Locating and catching numbers on the Bass Pro Tour is more complicated than you think. Photo by Garrick Dixon
By Edwin Evers - February 4, 2020
As you probably know, one of the biggest differences between the Major League Fishing format and conventional bass tournaments with a five-bass limit is that every scorable fish counts with MLF and the Bass Pro Tour. That means I have to focus on numbers of bass instead of just a few (hopefully) larger ones.
That affects my fishing in a lot of ways — including some that might not be obvious.
In conventional tournaments, I considered myself to be mostly a power fisherman, but with a balance of finesse. For me, the distinction between power and finesse has little to do with bait size or whether it’s a horizontal or vertical presentation. For me, power fishing is about fishing fast, and finesse fishing is about fishing slow.
If you have a different definition, that’s fine. I just want you to understand what I mean when talking about power and finesse.
When I’m fishing an MLF or Bass Pro Tour event, I take a power approach. I have to. I can’t afford to start with slow-moving baits, hoping I’m in the right area and that the fish are feeding. I need to cover water, to trigger bites by fishing aggressively, and I can’t afford to fall too far behind the other anglers in the field or I’ll be eliminated. SCORETRACKER® adds to the pressure, keeping me apprised of every catch and pushing me to fish harder.
Balancing Power with Finesse
Some folks might think a finesse approach, with smaller baits and lighter lines, would be best in an every-fish-counts format, but that’s not been my experience. I still have to balance power and finesse in this format. I just do it a little differently than I would in a conventional tournament.
For example, if I’m fishing an area and I think that flipping a jig would be the best way for me to catch some quality fish, I’m going to reach for my flipping outfit and go to work. If I’m right in my assessment, I’ll catch three or four quality bass fairly quickly.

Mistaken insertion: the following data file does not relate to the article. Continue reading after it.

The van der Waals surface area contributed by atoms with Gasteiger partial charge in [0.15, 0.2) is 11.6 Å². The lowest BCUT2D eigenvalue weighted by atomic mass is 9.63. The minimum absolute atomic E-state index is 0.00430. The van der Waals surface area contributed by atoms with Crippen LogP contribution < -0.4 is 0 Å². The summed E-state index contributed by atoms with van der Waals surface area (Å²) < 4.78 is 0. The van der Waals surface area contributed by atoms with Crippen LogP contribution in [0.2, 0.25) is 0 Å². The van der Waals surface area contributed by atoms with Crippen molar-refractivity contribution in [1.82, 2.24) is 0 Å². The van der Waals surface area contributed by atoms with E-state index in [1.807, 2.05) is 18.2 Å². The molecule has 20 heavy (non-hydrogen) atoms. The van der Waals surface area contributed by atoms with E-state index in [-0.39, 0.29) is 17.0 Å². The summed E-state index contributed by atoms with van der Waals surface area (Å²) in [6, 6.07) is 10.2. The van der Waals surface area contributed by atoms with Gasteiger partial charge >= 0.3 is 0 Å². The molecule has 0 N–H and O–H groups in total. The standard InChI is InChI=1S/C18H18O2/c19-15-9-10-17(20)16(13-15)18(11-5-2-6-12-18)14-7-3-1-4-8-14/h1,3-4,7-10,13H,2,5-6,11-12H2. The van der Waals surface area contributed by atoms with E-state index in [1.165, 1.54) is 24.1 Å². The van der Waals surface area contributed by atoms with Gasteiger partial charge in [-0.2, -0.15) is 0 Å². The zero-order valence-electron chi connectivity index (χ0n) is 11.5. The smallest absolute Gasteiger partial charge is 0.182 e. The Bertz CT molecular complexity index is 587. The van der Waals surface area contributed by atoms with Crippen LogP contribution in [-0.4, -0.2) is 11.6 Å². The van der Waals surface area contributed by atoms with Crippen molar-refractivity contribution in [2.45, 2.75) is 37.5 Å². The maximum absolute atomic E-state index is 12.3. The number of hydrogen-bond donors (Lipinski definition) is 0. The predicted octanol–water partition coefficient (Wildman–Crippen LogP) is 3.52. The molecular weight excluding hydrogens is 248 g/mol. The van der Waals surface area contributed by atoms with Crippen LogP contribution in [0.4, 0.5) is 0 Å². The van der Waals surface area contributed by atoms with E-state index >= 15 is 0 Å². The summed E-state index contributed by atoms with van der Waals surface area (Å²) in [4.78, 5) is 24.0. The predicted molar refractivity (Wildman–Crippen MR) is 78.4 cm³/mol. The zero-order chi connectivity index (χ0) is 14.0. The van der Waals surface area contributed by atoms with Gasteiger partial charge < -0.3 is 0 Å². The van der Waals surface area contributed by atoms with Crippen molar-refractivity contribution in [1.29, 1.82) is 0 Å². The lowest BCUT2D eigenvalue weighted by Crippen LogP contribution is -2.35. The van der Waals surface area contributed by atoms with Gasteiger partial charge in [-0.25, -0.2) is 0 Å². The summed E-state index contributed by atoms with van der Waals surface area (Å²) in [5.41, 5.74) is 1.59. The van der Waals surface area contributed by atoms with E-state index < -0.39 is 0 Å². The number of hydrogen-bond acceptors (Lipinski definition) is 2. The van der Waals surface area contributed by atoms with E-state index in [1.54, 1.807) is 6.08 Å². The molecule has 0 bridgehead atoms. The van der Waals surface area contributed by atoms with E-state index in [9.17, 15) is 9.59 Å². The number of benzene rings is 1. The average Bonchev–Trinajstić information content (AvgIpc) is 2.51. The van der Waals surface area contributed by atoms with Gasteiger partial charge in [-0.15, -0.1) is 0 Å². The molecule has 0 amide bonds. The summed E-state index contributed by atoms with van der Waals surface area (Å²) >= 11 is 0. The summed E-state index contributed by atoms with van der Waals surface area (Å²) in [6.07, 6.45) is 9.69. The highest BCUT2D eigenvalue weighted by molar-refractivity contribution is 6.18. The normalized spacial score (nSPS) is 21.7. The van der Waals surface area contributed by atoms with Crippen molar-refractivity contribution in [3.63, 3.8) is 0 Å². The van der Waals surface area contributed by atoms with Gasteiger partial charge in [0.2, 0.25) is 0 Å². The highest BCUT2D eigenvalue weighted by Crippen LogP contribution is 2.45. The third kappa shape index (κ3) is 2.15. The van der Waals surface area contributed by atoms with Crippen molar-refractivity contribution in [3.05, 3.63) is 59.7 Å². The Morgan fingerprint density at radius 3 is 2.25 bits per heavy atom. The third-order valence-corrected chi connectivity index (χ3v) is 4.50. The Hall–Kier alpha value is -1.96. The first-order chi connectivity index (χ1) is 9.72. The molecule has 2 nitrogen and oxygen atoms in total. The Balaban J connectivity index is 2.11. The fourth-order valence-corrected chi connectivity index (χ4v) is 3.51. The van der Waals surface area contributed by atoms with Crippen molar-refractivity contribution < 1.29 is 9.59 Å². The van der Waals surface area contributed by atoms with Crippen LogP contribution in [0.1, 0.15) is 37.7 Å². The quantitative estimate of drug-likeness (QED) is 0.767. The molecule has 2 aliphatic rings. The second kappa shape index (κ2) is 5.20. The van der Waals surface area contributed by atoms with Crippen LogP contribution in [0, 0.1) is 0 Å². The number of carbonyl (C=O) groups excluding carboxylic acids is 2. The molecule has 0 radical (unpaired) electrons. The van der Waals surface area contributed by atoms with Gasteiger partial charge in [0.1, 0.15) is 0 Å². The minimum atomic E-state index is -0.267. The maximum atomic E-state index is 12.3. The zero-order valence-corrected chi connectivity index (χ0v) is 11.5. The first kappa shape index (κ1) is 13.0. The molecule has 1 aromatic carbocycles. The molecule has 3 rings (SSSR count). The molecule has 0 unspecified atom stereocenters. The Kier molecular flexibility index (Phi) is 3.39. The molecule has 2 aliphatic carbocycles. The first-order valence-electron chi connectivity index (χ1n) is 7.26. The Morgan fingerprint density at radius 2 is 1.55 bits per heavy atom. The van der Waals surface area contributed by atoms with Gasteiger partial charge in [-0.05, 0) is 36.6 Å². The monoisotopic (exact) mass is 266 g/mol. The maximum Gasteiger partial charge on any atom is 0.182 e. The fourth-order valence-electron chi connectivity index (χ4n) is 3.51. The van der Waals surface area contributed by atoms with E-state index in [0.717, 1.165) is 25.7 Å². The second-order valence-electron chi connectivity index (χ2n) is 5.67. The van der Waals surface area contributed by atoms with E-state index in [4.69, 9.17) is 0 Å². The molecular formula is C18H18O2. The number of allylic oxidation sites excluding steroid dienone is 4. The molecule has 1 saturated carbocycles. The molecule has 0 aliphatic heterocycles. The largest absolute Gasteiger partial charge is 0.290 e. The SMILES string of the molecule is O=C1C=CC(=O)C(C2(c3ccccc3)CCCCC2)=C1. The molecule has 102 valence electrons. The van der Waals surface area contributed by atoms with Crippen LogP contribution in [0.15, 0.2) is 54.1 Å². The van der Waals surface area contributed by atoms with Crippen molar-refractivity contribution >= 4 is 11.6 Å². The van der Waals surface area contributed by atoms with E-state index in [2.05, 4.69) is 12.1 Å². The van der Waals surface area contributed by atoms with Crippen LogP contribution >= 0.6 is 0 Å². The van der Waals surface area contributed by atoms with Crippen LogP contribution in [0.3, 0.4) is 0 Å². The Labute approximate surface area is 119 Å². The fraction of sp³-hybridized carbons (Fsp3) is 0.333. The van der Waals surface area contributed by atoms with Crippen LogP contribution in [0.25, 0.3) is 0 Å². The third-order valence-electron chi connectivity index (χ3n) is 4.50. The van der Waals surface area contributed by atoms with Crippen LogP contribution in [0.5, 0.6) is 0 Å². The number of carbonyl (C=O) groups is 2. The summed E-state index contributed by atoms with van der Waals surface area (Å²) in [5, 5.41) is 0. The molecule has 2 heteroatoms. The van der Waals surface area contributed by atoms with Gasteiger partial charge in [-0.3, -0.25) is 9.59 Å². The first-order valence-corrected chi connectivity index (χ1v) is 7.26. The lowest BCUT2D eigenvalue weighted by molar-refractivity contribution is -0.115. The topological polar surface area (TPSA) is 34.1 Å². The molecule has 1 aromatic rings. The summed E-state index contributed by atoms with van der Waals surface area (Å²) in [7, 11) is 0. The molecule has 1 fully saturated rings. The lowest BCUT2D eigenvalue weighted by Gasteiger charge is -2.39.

But instead of taking that information and trying to apply it to similar places around the lake — classic pattern fishing — I’m going to double back on the water I just fished and try to capitalize on that area which I know holds fish rather than fire up the outboard and go looking for another area.
But this time around, I’ll put away the jig and fish a wacky worm or something else to give the fish a different look. And if there’s not another boat nearby, I’ll try to let that area rest for a little while. After things calm down, I can often go back and catch more fish in an area I just worked through. The time spent fishing an area I know is productive is better than time spent running around looking for fish.
Applying to Your Own Fishing
Of course, everything I just mentioned will work for you, too. When you find an area that holds bass, it’s extremely unlikely that you’ve caught all of them in your first pass. You should be confident that there are still some fish left behind and that a different bait and technique will help you catch them.
Just beware of boat traffic. If there are other boats in the area, you might not be able to let it rest before going back with another approach. Maybe you’ll have to turn the boat around and go the other direction immediately. But if you can let it rest and go back to your starting point, that’s generally going to help you catch more fish. And more fish is more fun.
Next time, I want to tell you about some of the ways I learn from my competition on the Bass Pro Tour. I think it’ll help you, too.
Remember, in life, every fish counts.